In older versions of the customizer, all type-related customizations had to be made through a single Type style, which controlled multiple LESS variables for color, font family, etc... This was pretty inflexible, and made it impossible to do things like create a variable that just controlled Font Family (like we just did). The new customizer is much better in this regard.
However, there are some times that it becomes desirable to have a container style like Type. For example, if we want to give users the ability to change the color, font family and font weight of the headings in their site – which are the three parameters we've customized up to this point – it's nice to group these controls together, rather than rely on them being three separate customization points. It saves space and makes for easier training.
With that in mind, let's create a Type style that groups these three styles together into one property.
These are the styles in
_shared-variables.scss that we're going to be making customizable.
$headings-font-family: "Fredoka One"; $headings-color: $light-blue; $headings-font-weight: 400;
So let's remove them from
Add Customizable Styles
Copy Light Blue Color
We're going to need to copy our
$light-blue value from
_shared-variables.scss into our
_customizable-variables.scss file, because we don't have access to it as as variable any longer in
Once we copy that SCSS, and the light blue value as well, let's add the customizable styles to each skin's
_customizable-styles.scss file. Here's what
presets/default/_customizable-variables.scss looks like:
$primary: #375d84 !default; $secondary: #eb7724 !default; $light: #fff !default; $body-bg: #ffd89f !default; $fun: #ec008c !default; // Spacing variables $container-margin-y: 3rem !default; // Body Font $font-family-base: "Bellota Text" !default; // Headings $headings-font-family: "Fredoka One" !default; $headings-color: #8bb2ff !default; $headings-font-weight: 400 !default;
Don't forget to add this to the Wilma skin as well, and to add
!default to every declaration.
We don't even have to add any new SASS or SASS imports, because all of this is already handled by Bootstrap 5, since this is one of their variables.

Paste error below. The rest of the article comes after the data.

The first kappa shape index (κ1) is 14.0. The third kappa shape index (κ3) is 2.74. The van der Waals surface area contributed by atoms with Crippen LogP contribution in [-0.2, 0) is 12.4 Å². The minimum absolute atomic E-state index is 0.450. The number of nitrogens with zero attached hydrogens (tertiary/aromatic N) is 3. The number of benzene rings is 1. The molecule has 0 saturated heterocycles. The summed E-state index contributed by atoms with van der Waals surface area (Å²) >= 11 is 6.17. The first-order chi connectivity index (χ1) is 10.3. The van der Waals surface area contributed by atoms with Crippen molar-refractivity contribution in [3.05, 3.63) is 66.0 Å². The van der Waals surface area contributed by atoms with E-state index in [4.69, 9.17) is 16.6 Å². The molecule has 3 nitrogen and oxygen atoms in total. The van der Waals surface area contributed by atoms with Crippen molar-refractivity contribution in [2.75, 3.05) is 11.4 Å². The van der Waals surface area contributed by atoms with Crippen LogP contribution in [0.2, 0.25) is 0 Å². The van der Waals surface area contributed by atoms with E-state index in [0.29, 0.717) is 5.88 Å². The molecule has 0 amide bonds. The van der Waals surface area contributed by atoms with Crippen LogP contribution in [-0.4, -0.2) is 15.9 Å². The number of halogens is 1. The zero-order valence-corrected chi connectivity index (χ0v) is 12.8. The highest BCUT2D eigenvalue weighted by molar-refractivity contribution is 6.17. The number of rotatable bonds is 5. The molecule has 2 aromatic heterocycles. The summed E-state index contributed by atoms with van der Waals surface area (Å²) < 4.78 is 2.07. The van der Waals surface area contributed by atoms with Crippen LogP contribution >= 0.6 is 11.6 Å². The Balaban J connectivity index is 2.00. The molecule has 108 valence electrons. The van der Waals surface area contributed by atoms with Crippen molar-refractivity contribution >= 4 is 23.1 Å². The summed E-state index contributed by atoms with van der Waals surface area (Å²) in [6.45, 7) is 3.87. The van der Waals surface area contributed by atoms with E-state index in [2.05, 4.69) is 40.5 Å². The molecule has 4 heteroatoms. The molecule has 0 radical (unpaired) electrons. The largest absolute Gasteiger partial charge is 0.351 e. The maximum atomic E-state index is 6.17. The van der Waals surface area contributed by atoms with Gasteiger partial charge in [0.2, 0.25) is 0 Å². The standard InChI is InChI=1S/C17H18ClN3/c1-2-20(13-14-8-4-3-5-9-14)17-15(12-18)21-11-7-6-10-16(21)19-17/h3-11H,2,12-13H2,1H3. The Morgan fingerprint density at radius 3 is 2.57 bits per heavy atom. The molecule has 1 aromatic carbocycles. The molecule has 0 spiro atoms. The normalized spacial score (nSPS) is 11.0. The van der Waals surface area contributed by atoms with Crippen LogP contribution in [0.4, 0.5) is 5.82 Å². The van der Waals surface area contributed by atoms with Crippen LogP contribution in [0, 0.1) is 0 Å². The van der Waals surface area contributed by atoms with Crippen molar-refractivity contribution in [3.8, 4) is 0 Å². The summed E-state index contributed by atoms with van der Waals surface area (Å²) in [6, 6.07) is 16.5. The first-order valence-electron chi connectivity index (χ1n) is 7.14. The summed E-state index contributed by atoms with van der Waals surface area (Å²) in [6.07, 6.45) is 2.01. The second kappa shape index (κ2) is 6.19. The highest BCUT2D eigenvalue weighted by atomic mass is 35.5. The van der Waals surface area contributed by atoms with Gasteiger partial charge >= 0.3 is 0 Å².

Let's rebuild the skins to verify that the customizer still works.
npm run production
Add to Styles XML
Now we have to add our headings to the styles.xml.
<style name="Headings" variable="headings" type="type"/>
to one of the style sets.
<?xml version="1.0"?> <styles version="2.0" lang="scss"> <webfonts> <preset identifier="default"> <font type="google" name="Fredoka One" /> <font type="google" name="Bellota Text" /> </preset> <preset identifier="wilma"> <font type="google" name="Fredoka One" /> <font type="google" name="Bellota Text" /> </preset> </webfonts> <set name="Base Colors"> <style name="Primary" variable="primary" type="color"/> <style name="Secondary" variable="secondary" type="color"/> <style name="Light" variable="light" type="color"/> </set> <set name="Theme Custom Colors"> <style name="Fun" variable="fun" type="color"/> </set> <set name="Body"> <style name="Background" variable="body-bg" type="color"/> <style name="Container Margin-Y" variable="container-margin-y" type="size"/> <style name="Headings" variable="headings" type="type"/> <style name="Base Font Family" variable="font-family-base" type="font-family"/> </set> </styles>
Important! Make sure to look closely here. Unlike every other variable, the Type variable does not match the variable in use in the file. That's because the Type style is a container style – the variables found in the SCSS files actually a combination of the variable as defined in the styles.xml file, and different suffixes. Since we've named the variable "headings" in the styles.xml, the Type Style style parser will be looking in our
_customizable-variables.scss file for the following styles.
Since we've provided three of them, those should automatically be loaded in our customizer – while all the rest of the controls should be omitted. Let's check it out.
It works! Our value is being pulled in properly, and populated with the correct default values. Clicking the Type button next to the style populates a flyout menu with just the styles we want, correctly loaded. We get the proper light blue, the proper Fredoka One font (correctly rendered) and the proper font weight as well.
Let's change these values and test.
It works! Our page reloads the moment we change any of the values, and they all affect the customized version of the theme.
Hopefully this has given you a good introduction to the Concrete CMS 9 theme customizer. We're really proud of the functionality present here, and can't wait to see what theme developers do with it. We've really tried to remove some of the limitations of past versions of the customizer, and built a solid foundation for years to come.